October 9. Web — sent more “Greetings.” Walked to merry-go-round near Saint-Paul to meet Anna Trespeuch, who is doing her doctoral thesis on the influence of the SI, including in the US. She had already checked out some of my writings at the Amsterdam Institute and at my website. Lots of questions re who wrote what and who were in which groups, as well as more general ones re my and others’ moods and outlooks at various times. I talked almost nonstop for 3½ hours re details of my history and other situ groups and said I’d be happy to answer further questions via email. Then walked to Vincent and Valérie’s for dinner. They now have a two-year-old daughter, Juliette. Talk re today’s interview with Anna and the radio program (which they had missed), US politics, astronomy (Vincent’s field of study), and Valérie’s health (she’s had several different cancers over the last few years).* Home at 11:00. Message from Alice making a date next week.
*Sadly, Valérie died of cancer a year later. She was still only in her thirties.
October 10. Met Christian at Gare Montparnasse at 9:00. Train to Gazeran-Rambouillet region. Three-hour walk in the country while I asked him about his youth, May 68, visits to USA, studies, trumpet playing, etc. Then I described the Anna interview, etc. We ended up with late lunch at a nice outdoor café, then checked out the park of the castle, then train back late afternoon. Métro to Ménilmontant. Internet café, then to Tommy Mittelstädt’s. Talked with him, then dinner with his kids Tonia and Jonas, then played songs for them. Sarah arrived later. Chatted with her re her work, etc. Home after midnight.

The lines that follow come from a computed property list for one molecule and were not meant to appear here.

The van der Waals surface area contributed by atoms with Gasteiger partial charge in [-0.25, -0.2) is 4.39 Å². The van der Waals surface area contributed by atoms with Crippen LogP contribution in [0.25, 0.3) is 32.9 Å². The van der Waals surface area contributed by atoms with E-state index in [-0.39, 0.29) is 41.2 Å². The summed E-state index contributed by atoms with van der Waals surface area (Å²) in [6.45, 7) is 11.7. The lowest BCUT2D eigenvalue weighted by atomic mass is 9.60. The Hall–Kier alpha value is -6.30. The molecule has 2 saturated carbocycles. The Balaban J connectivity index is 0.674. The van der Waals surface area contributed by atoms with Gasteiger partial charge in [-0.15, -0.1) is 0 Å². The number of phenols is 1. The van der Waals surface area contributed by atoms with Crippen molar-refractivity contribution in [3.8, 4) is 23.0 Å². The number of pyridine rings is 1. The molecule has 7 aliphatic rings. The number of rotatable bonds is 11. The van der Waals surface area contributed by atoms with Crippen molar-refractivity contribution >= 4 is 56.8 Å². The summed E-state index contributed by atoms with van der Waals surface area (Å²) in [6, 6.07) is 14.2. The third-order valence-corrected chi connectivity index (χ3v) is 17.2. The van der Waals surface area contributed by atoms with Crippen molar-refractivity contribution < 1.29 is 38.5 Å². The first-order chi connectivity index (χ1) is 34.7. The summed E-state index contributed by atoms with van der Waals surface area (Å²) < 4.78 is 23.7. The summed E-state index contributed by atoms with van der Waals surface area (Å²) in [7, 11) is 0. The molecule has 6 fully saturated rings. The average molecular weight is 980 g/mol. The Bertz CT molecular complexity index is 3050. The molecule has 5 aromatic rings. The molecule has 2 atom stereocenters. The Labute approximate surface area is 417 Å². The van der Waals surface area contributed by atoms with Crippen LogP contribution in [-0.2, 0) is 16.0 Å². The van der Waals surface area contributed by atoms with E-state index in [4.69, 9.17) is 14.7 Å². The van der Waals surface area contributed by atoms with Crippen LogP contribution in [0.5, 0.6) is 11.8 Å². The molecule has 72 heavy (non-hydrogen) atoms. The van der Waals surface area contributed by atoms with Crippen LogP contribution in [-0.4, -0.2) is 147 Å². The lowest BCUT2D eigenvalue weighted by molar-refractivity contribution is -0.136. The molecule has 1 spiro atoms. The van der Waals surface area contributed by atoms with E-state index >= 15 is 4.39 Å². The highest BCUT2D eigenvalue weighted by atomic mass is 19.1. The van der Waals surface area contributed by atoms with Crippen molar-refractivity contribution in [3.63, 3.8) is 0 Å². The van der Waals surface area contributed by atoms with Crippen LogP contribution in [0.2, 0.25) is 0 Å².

October 11. Web — sent more “Greetings.” To Parc Georges-Brassens for part of a Brassens Festival — chorales singing his songs, then a two-hour contest among ten singers, each singing one Brassens song + one song of their own composition. Very varied and generally very good. More Web mailing, then to dinner at Francisco and Rosalba’s with Christian and family. Pleasant evening — varied conversations with kir and champagne and an excellent meal and ouzo. Christian had brought a portable guitar and I did a number of songs, explaining some of the different genres of American folk music. Home after midnight.
October 12. To Alain Tizon’s home at 10:00. We drove to the country to see Madélaine Bossière, a 92-year-old anarchist who was in the circle of Ngo Van, Maximilien Rubel, etc. Unfortunately Lonchampt had a flu and couldn’t join us, so it was just the three of us. The driving took 2½ hours each way. Alain did most of the talking there and back, except for a few questions re my life in America — lots of stuff re his own life, radical history, etc. Once at Madélaine’s, she did most of the talking, showing me old books and documents and photos and recounting her experiences from the 1930s on.* I was a bit tired, but she was delightful, the talk was interesting, the lunch was excellent, and on the way back I could relax in the car while Alain was driving and talking. Home at 8:00. Web: a dozen or so responses to my Paris “Greeting.”
*Madélaine died four years later, age 96.
October 13. Made several phone calls to set final rendezvous. Web. To Christian’s for lunch. Francisco dropped by — talk re the economy. To the Louvre — brief look at Delacroix etc., then special exhibit of Mantegna. Stroll to Boul’Mich. Got Jane Goodall book for Marta and Jacques. Passable dinner on Rue La Harpe. While dropping by Shakespeare & Co., I noticed that Leonard Pitt* was giving a reading. Caught the last few minutes of it and said hi.